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The effects of higher interest rates on the property market

This month marks the third Monetary Policy Committee meeting, where the Reserve Bank will decide whether the prime lending rate will be hiked or remain at its current level of 10.50%. 

Given the fact that inflation is on the rise and has once again breached the top end of the target band, and the continued weakening of the currency, the Reserve Bank will be under pressure to raise the interest rates despite the low economic growth.

Regional Director and CEO of RE/MAX of Southern Africa, Adrian Goslett, says that with inflation expected to reach around 8% towards the end of the year, the Reserve Bank will be hard pressed not to push rates up, even though previous hikes have not done anything to curb inflation . He notes that another rate increase at this point amid petrol price hikes, rising food prices and electricity tariff increases, would only heap burning coals onto consumers heads. “With the compounding effect of the ever increasing cost of living, even a marginal increase in rates could be the proverbial ‘straw that broke the camel’s back’ for numerous consumers. Many households are already struggling to make ends meet, so further hikes will be a tough pill to swallow,” says Goslett.

He notes that as the majority of prospective homebuyers are reliant on loans to purchase property, increases in the rates are likely to slow the market to some degree.  “Credit will cost consumers more and they will be paying higher repayments on their bonds. Essentially buyers will be paying more and getting the same, or in some cases less. Rate increases will impact affordability levels so potential buyers may be forced to compromise on certain homes features. Those who are not prepared to compromise will have stay within the rental market until they can afford the home they want. Bearing in mind those rentals will also likely increase in order for landlords to meet their growing financial constraints,” says Goslett.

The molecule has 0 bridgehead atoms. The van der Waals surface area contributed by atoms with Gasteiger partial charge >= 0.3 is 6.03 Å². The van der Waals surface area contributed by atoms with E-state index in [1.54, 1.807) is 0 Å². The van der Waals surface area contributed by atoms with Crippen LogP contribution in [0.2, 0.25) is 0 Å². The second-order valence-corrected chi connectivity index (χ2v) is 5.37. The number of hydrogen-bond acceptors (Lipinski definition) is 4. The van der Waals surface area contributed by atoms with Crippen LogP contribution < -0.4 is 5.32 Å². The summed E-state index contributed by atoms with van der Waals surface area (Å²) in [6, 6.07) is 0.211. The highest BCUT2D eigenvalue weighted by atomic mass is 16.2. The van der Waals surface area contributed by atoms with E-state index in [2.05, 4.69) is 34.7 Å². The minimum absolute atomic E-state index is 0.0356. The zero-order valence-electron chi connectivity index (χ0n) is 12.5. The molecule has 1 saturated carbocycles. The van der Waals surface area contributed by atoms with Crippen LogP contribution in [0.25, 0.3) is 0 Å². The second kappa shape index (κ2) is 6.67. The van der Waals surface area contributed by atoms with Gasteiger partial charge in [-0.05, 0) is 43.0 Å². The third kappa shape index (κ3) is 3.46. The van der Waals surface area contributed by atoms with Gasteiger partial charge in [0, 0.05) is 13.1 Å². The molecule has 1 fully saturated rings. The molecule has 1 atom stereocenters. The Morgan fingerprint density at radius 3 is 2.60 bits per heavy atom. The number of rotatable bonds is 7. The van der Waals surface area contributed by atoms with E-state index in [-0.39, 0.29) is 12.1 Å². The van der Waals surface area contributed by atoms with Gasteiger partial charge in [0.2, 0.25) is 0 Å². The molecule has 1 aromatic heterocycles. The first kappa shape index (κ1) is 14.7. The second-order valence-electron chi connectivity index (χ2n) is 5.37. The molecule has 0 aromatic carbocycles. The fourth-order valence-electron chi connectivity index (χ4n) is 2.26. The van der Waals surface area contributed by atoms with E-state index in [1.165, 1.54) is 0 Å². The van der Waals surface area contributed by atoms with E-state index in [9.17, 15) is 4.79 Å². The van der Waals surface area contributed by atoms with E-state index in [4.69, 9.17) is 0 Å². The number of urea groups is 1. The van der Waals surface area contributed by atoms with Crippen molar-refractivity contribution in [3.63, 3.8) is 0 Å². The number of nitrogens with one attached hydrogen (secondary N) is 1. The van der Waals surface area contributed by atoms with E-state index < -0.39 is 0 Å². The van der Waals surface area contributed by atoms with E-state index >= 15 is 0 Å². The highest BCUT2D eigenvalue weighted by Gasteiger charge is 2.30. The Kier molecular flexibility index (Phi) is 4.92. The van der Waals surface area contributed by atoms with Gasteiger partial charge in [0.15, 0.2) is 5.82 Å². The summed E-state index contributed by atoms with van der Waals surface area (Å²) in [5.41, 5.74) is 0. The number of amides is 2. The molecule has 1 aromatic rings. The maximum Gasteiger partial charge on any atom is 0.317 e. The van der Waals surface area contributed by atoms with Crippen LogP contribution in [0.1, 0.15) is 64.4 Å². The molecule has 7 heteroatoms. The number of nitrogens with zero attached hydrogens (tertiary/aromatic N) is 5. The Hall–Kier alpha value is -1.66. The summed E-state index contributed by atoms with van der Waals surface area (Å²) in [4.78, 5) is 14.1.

He adds that banks place a lot of emphasis on affordability ratios during the bond application process. An increasing interest rate makes it more and more difficult for aspirant homebuyers to show the necessary levels of available finances for bond approval. However, the interest rate is not the only element that will have a bearing on the buyer’s potential to afford a bond. The buyer’s personal finances will play a far greater role in determining how much the buyer will be able to repay on bond instalments. A rise in the interest rate will have less of an effect on the buyer’s affordability ratio than high levels of personal debt.

“Prospective homebuyers and homeowners alike should draw up a budget to assist them in dealing with the challenging economic environment they find themselves in.  Consumers will be in for hard times ahead, if they don’t streamline their spending and build up their cash reserves,” Goslett concludes.


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